Working capital: improvements front and centre amidst challenging conditions
Our annual working capital analysis found there has been an overall improvement of around 10% across the top 200 ASX companies equivalent to $4 billion.
Trends in working capital over the past few years have appeared like swings and roundabouts, with last year showing a significant swing towards cost control and cash and consequently an acceleration in improvement in working capital.
Given Australian companies are operating against a backdrop of capital constraints and cautiousness, it is likely the focus on improving working capital will continue. This is further proof that working capital management has earned itself a permanent position on the executive and boardroom agenda.
While there had been an overall improvement in the past financial year, this had been driven by 60% of companies ‘over performing’ in working capital. Forty per cent of companies were still experiencing deterioration in working capital, as a result of tougher economic conditions, changes in sector dynamics or in some cases being slow to react to the need of focusing on managing cash. If you took each company back to its best historical working capital position, companies could tap into a pool of more than $9.5 billion.
Miners lead the way
The mining sector, making up about 35% of the ASX 200, was largely responsible for leading the improvement charge by building on the positive results of the year before. With a sharpened focus on cost reduction and capital management in the sector, the miners have taken big steps to move inventory swiftly and optimising payables.
On the flip side, the utilities industry has seen deterioration in working capital over the past 18 months largely as a result of energy price hikes and the consumer lag affect on receivables. Increasing electricity bills has meant that consumers are taking longer to pay bills, or not paying them at all – which has placed significant strain on working capital.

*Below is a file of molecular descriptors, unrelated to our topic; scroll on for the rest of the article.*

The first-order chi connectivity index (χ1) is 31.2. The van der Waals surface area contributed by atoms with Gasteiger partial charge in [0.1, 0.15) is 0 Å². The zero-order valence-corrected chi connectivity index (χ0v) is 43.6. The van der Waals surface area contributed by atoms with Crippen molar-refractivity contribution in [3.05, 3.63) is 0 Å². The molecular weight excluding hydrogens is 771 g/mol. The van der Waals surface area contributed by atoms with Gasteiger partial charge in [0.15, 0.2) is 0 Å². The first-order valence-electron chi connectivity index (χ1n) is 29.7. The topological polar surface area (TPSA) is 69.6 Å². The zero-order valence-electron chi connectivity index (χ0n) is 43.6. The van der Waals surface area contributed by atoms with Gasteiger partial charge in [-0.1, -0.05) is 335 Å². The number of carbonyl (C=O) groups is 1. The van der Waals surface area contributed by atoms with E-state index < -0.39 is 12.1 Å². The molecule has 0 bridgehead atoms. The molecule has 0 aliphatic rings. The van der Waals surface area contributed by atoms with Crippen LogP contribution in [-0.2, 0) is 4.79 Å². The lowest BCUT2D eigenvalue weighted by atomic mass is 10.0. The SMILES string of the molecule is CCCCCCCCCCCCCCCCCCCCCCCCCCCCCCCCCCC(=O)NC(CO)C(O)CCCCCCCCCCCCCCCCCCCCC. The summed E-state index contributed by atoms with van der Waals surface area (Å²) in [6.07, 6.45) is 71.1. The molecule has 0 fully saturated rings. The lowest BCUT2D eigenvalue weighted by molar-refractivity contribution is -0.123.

Another sector that has shown signs of deterioration in working capital is ‘industrials’. The composition of this group in the ASX 200 is chiefly mining services/suppliers who have faced a double hit with the slowing demand for commodities and an increase in working capital savviness from miners.
Oversights in offshoring
Offshoring, while hardly a new practice, also bears a significant impact on working capital. With companies continuing to offshore back office finance operations with the aim of unlocking efficiencies, many have lost oversight of the drivers of working capital.
The issue with offshoring or outsourcing working capital was that for some organisations it is a case of ‘set and forget’. Without clear reporting and communications processes, companies can fall victim to significant leakage in working capital.
Outlook for working capital
It’s been an interesting few years in this space as the more progressive companies have spent time understanding the detail and drivers of working capital. Working capital management is essentially about businesses managing transactions (invoicing customers, paying suppliers and buying or making inventory) in the most cash effective way, and the companies that have spent time to identify and map these drivers are starting to bank the dollars in a big way.